Week 1: Deconstructing Biomedicine and Introducing Five Theoretical Perspectives
Part I: Introducing Five Theoretical Perspectives
- Lecture: 1.1. Welcome to the class (15 min)
- Lecture: 1.2. Introducing Theory 1: Epidemiological Theory (5 min)
- Lecture: 1.3. Introducing Theory 2: Evolutionary Theory (5 min)
- Lecture: 1.4. Introducing Theory 3: Critical Medical Anthropological Theory (5 min)
- Lecture: 1.5. Introducing Theory 4: Interpretive Theory (5 min)
- Lecture: 1.6. Introducing Theory 5: Feminist Theory (5 min)
- PDF: 1.1. Joralemon, Donald. Chapters 3 and 4 – “Recognizing Biological, Social, and Cultural Interconnections” and “Expanding the Vision of Medical Anthropology” In Exploring Medical Anthropology (Pages 30-56)
Part II: Deconstructing Biomedicine
- Lecture: 1.7. Deconstructing Biomedicine (10-15 minutes)
- Film: 1.1. Flesher, Ryan: “The Vanishing Oath” (75min) (If the link doesn’t work, visit www.lib.msu.edu and type in the title. You should find a link to watch this video)
- PDF: 1.2. Gawande, Atul. Chapters 1 and 2 – “Introduction” and “Education of a Knife” In Complications: A Surgeon’s Notes on an Imperfect Science.
- Link: 1.1 Ayurvedic Medicine: In Depth
- Link: 1.2 Traditional Chinese Medicine: In Depth
- Activity: 1.1. (250-500 words)
This week, I want you to select a country that you will be using as your example country for the duration of this course and provide a general description of the country: Demographic Indicators, Economic Indicators, Women, Education, The Rate of Progress, Disparities By Residence, and Disparities By Household Wealth. You can find this information at UNICEF’s Country Statistics page. To understand the statistics, read the “Definitions and Data Sources” link at the bottom of each block of statistics.Please present your data in a narrative form. In other words, please don’t just copy and paste the table or a numbers list, but make us “see” the country through a “story” about the statistics. Point out statistics that surprised you or contradicted what you have heard or read about the country in other places.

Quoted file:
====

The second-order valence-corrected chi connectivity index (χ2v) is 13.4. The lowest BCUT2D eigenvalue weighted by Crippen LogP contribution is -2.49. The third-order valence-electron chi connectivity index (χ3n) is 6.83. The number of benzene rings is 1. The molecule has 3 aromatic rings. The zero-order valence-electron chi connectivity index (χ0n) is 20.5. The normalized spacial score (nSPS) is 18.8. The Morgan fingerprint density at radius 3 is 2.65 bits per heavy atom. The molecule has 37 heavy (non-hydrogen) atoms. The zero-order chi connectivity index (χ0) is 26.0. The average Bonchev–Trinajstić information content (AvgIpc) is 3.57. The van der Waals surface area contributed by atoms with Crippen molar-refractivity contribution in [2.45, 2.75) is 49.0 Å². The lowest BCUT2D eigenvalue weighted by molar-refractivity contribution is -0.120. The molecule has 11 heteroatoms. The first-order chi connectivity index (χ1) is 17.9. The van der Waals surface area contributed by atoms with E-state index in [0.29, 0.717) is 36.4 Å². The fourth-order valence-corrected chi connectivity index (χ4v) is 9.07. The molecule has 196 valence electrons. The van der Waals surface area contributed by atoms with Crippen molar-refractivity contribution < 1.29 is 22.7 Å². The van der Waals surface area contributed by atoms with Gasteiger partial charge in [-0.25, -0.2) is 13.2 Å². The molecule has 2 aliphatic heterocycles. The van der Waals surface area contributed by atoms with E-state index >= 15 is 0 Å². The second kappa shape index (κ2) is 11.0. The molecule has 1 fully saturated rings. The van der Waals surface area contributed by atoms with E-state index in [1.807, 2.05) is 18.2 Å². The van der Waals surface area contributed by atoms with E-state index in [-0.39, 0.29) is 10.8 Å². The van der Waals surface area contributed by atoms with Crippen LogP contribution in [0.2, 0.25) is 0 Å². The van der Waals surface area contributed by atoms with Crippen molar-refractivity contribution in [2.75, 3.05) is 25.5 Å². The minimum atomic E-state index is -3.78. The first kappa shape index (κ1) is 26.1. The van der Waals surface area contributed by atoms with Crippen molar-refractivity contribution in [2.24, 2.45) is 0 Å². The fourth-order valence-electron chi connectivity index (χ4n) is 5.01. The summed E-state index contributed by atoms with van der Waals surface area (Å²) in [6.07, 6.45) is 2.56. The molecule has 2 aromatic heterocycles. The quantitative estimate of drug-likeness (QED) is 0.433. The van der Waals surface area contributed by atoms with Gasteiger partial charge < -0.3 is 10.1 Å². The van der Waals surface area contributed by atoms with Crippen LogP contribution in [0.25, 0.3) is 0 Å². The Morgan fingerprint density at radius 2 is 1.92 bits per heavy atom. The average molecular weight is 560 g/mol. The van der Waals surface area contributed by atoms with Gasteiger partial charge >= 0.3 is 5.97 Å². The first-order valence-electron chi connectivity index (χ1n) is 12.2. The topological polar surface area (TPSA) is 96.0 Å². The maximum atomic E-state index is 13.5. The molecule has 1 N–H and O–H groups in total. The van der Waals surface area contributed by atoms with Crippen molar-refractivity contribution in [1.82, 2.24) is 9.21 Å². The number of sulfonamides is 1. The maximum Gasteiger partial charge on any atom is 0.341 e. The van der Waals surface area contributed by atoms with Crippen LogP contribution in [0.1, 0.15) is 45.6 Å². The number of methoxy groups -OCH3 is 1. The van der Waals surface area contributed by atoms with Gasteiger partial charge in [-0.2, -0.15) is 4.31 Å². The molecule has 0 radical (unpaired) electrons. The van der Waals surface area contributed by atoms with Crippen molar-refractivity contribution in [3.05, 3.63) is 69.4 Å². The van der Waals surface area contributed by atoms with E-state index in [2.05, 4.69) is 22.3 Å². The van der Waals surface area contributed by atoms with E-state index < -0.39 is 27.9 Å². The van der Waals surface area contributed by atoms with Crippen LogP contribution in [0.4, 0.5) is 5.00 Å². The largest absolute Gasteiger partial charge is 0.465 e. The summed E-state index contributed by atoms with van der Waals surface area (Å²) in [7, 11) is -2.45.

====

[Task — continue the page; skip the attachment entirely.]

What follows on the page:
I recommend selecting a country that you have some curiosity about and for which you can find enough information regarding the health issue that you are interested in studying for the next seven weeks, so do a little research before selecting your country and, although you do not need to post about your health issue until next week, make sure there is enough information on it from other sources to fulfill the requirements for the final blog post.
I will accept information from news media sources, but you must triangulate the information from three separate news sources, one of which is foreign or a foundational source (i.e. a UN program report or an academic journal article). So, for example, if I am doing my final post on educating girls in Senegal and I want some current information on it, I might look at Voice of America, CNN, and, in this case, because I could not find a foreign news source, I used the United Nations Girls Education Initiative.
- Blog post: (500-700 words) Write about a first-hand medical event in which you can comment about the positive and negative aspects you have encountered in dominant American biomedicine or in another medical system you have encountered. “First-hand” can mean something that has happened to you or to a family member or close friend that has had an impact on you. Remember that your classmates might read these, so if you are choosing between a few stories, choose the story you don’t mind being public.
- Blog Comment: Pick a person who had a different kind of medical experience from you. Please comment on another class member’s blog post. Aim for a comment that is between 150-200 words. Rather than criticize, think of questions you might ask and evidence you might share that is relevant to their personal story. Are there insights you can apply from this week’s readings and video?